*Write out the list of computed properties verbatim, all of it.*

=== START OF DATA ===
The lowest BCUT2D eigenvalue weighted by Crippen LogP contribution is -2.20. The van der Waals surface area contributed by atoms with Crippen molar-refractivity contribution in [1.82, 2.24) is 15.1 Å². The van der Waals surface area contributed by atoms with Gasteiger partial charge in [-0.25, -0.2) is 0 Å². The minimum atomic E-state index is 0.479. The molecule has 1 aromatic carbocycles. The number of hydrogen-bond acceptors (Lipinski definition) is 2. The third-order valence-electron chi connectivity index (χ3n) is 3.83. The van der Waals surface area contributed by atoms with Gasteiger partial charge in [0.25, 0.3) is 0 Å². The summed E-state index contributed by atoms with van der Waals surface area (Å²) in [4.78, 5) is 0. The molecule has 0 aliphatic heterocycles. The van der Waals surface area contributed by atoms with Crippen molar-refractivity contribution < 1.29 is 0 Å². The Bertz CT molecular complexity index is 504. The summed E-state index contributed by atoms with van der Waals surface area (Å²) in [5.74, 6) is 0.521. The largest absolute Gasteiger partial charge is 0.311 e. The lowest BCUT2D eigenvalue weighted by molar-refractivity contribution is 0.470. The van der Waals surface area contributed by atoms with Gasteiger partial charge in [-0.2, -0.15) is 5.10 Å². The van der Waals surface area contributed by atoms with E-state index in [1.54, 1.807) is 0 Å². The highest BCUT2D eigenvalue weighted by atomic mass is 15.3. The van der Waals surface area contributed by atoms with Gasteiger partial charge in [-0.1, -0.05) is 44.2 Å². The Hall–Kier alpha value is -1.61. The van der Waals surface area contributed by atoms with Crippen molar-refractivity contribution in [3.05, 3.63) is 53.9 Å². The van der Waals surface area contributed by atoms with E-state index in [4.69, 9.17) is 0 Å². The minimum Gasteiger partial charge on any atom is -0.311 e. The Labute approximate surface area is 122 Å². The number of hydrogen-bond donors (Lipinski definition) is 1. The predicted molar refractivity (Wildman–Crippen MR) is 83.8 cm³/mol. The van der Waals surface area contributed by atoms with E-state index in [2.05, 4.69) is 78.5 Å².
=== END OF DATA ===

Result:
The lowest BCUT2D eigenvalue weighted by Crippen LogP contribution is -2.20. The van der Waals surface area contributed by atoms with Crippen molar-refractivity contribution in [1.82, 2.24) is 15.1 Å². The van der Waals surface area contributed by atoms with Gasteiger partial charge in [-0.25, -0.2) is 0 Å². The minimum atomic E-state index is 0.479. The molecule has 1 aromatic carbocycles. The number of hydrogen-bond acceptors (Lipinski definition) is 2. The third-order valence-electron chi connectivity index (χ3n) is 3.83. The van der Waals surface area contributed by atoms with Gasteiger partial charge in [0.25, 0.3) is 0 Å². The summed E-state index contributed by atoms with van der Waals surface area (Å²) in [4.78, 5) is 0. The molecule has 0 aliphatic heterocycles. The van der Waals surface area contributed by atoms with Crippen molar-refractivity contribution < 1.29 is 0 Å². The Bertz CT molecular complexity index is 504. The summed E-state index contributed by atoms with van der Waals surface area (Å²) in [5.74, 6) is 0.521. The largest absolute Gasteiger partial charge is 0.311 e. The lowest BCUT2D eigenvalue weighted by molar-refractivity contribution is 0.470. The van der Waals surface area contributed by atoms with Gasteiger partial charge in [-0.2, -0.15) is 5.10 Å². The van der Waals surface area contributed by atoms with E-state index in [1.54, 1.807) is 0 Å². The highest BCUT2D eigenvalue weighted by atomic mass is 15.3. The van der Waals surface area contributed by atoms with Gasteiger partial charge in [-0.1, -0.05) is 44.2 Å². The Hall–Kier alpha value is -1.61. The van der Waals surface area contributed by atoms with Crippen molar-refractivity contribution in [3.05, 3.63) is 53.9 Å². The van der Waals surface area contributed by atoms with E-state index in [4.69, 9.17) is 0 Å². The minimum Gasteiger partial charge on any atom is -0.311 e. The Labute approximate surface area is 122 Å². The number of hydrogen-bond donors (Lipinski definition) is 1. The predicted molar refractivity (Wildman–Crippen MR) is 83.8 cm³/mol. The van der Waals surface area contributed by atoms with E-state index in [2.05, 4.69) is 78.5 Å².